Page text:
Health is not just the absence of disease—it is complete physical, mental, and social well-being. A school health program that effectively addresses students’ health consists of many different components. Each component makes a unique contribution while also complementing the others.
The components listed below encompass a school's instruction, services, and physical and social environments. Because individuals, institutions, needs, and resources differ from community to community, no two approaches are expected to look exactly alike. Each new setting brings together a unique group of people and agencies to determine the specific needs facing young people in their schools.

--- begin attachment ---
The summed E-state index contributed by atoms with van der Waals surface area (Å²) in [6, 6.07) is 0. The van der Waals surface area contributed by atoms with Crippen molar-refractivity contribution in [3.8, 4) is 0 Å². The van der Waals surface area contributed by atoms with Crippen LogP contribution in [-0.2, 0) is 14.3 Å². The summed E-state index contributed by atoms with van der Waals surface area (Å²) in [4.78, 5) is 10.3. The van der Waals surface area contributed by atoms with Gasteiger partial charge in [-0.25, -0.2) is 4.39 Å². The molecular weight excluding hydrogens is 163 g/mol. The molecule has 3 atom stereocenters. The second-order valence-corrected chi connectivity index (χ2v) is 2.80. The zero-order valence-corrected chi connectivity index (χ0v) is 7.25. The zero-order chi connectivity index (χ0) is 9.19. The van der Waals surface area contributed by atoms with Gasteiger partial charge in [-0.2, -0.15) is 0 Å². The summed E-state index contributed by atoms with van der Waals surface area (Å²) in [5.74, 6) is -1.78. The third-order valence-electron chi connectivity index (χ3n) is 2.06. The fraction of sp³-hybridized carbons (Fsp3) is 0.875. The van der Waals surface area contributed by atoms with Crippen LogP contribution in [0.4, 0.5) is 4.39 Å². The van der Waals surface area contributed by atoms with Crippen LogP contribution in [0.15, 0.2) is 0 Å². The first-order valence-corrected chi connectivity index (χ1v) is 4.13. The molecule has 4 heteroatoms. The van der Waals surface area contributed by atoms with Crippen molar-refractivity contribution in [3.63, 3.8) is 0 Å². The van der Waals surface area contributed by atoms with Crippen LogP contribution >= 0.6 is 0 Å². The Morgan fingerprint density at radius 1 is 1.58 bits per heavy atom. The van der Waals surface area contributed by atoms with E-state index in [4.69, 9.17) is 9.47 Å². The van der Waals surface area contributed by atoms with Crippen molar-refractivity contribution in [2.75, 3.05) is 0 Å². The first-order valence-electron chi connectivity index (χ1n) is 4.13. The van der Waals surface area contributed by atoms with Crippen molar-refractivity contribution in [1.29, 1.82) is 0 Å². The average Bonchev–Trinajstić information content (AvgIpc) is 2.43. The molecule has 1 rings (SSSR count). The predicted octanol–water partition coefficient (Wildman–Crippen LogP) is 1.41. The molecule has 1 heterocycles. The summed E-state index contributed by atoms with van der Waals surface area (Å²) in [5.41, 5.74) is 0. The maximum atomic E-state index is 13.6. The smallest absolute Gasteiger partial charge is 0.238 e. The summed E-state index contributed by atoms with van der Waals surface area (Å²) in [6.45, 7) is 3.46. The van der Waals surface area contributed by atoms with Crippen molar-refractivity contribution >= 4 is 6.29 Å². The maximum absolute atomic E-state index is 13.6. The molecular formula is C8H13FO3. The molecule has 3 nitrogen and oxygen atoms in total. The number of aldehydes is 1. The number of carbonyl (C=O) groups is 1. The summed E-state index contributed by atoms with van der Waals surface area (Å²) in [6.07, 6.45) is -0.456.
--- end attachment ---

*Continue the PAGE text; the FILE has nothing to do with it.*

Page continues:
Schools by themselves cannot and should not be expected to solve the nation’s most serious health and social problems. However, schools could provide a critical facility in which many agencies might work together to maintain the well-being of young people. The systematic approach must involve families, health care workers, the media, religious organizations, community organizations that serve youth, and young people themselves.
A Systematic Approach to Addressing the Needs of Students
Click on any of the links below for more information on the eight components of Coordinated School Health: